Some more thoughts on the Stephen Doughty resignation

I put a post up yesterday about the BBC’s role in the resignation of Labour front-bencher Stephen Doughty. It’s the first instance of something I’ve written ‘going viral’. The post was based on another blog post written by someone who works on the Daily Politics show, which was then quickly removed from the BBC website. When I read it, I thought it was an interesting story worth highlighting. I had my own initial thoughts about how I felt about it, but was interested in finding out what other people thought. Now I’ve had a bit more time to think about it and seen other people’s reactions, I thought I’d write this as a kind of update to the original post.

It’s not too much of an over-reaction to say that opinion was split into two groups, on one side journalists, and people who used to be more influential in the Labour Party who thought it was barely worth mentioning and just an example of good journalism, and everyone else on the other side quite angry about the tactics used. As social media leans heavily towards Jeremy Corbyn’s Labour, this is perhaps not surprising.

I am a supporter of Jeremy Corbyn myself, so disliked the idea of a journalist apparently colluding with one of his front-benchers to inflict maximum damage upon Corbyn. But did the BBC actually do anything wrong here? It was certainly a good scoop, and isn’t that a journalist’s job?

To answer this I am going to take the words of the Daily Politics team member at face value. This may not be fair if his blog post was taken down because it was not an accurate description of what happened. So I’m just writing on the assumption that it is accurate.

In the original blog post, the author wrote:

Just before 9am we learned from Laura Kuenssberg, who comes on the programme every Wednesday ahead of PMQs, that she was speaking to one junior shadow minister who was considering resigning.

So at 9am that morning, it seems Stephen Doughty had not made up his mind about resigning. He is not someone who anyone has heard of so he may have thought his resignation would not achieve what he wanted. The blog then goes on to say:

Within the hour we heard that Laura had sealed the deal: the shadow foreign minister Stephen Doughty would resign live in the studio.

This suggests that there was some influencing going on to encourage Doughty not only to resign, but to do so on air. It did not take long though seemingly, which could suggest Doughty didn’t take much convincing. The next line is:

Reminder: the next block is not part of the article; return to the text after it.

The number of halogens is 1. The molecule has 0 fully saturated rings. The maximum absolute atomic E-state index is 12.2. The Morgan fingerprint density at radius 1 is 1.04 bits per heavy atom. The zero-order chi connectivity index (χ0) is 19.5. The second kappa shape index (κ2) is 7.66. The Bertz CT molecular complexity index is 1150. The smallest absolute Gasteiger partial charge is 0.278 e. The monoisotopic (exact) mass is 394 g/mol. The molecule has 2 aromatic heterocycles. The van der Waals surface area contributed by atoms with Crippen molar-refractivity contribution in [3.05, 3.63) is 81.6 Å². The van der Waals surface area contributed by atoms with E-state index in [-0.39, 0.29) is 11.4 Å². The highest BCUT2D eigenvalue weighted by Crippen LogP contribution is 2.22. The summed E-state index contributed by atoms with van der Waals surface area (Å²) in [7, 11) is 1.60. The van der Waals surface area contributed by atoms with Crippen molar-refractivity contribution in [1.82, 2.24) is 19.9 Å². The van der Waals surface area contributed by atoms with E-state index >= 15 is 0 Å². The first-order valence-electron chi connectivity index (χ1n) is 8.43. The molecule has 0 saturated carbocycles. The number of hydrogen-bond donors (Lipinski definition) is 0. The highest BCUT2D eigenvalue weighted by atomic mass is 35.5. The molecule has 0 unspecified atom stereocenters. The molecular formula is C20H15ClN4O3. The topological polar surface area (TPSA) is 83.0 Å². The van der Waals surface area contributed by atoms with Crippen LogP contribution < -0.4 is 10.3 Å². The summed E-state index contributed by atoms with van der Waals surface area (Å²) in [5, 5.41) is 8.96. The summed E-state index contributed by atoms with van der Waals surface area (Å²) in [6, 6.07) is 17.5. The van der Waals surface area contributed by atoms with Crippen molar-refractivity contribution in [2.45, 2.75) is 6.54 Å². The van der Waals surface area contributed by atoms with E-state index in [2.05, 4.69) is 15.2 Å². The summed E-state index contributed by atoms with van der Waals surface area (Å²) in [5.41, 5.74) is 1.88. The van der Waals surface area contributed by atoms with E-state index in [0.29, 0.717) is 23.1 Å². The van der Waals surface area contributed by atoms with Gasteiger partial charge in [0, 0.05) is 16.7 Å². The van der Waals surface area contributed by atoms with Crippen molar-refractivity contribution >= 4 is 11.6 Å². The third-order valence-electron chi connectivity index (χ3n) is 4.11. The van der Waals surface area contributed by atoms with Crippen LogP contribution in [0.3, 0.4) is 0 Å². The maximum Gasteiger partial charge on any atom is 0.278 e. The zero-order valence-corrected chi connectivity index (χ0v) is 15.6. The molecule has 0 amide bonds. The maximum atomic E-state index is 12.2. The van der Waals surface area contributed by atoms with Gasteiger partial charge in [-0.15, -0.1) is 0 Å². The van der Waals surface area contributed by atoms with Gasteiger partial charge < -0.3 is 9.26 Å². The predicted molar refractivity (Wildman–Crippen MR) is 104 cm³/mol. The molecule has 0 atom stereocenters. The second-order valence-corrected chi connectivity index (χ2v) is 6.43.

Although he himself would probably acknowledge he isn’t a household name, we knew his resignation just before PMQs would be a dramatic moment with big political impact.

They were under no illusions about what they were doing then. In the event, the resignation announcement went out 5 minutes before Prime Minister’s Questions, which probably meant Jeremy Corbyn was unaware of it until David Cameron brought it up in the Commons Chamber. Some people wondered how David Cameron knew, but the answer to that is that he has a very savvy team and he is very good at crow-barring in breaking news. Someone passed him a note basically.

So that’s what seems to have happened. Did the BBC do anything wrong? I think there is a distinction between print and other broadcast media and the BBC here. If the Guardian or the Telegraph had encouraged Doughty to resign and give the exclusive to them, I wouldn’t particularly like it, but would accept they had got a good story and were doing what a journalist does. Because this happened on BBC TV though, it becomes more problematic.

With its duty to be impartial, and the full knowledge of the impact their actions could have, is it appropriate for a BBC political editor to act in this way? I think it comes fairly close to making the news rather than just breaking the news. Without Laura Kuenssberg’s intervention, would Doughty have resigned? He is not a household name, so if he’d given an exclusive to print media, or simply issued a press release, it almost certainly would not have received the coverage it subsequently did. I really don’t think the BBC should be getting involved in internal party machinations.

Those who didn’t see a problem with the reporting said it would only be an issue of impartiality if they would not run the story if it was a Tory Minister thinking of resigning. There doesn’t seem to be any precedent for this though, so it’s impossible to say if they would or not. They certainly don’t seem to have made much of Cameron’s decision to allow his Cabinet members to campaign freely to leave the EU, which is arguably a much bigger story than a minor Labour reshuffle. If they did ever allow a Tory government minister to resign on air in this manner, the reaction would be similar to the Twitter reaction to this, but the people complaining would be much higher up in terms of influence than those complaining about this.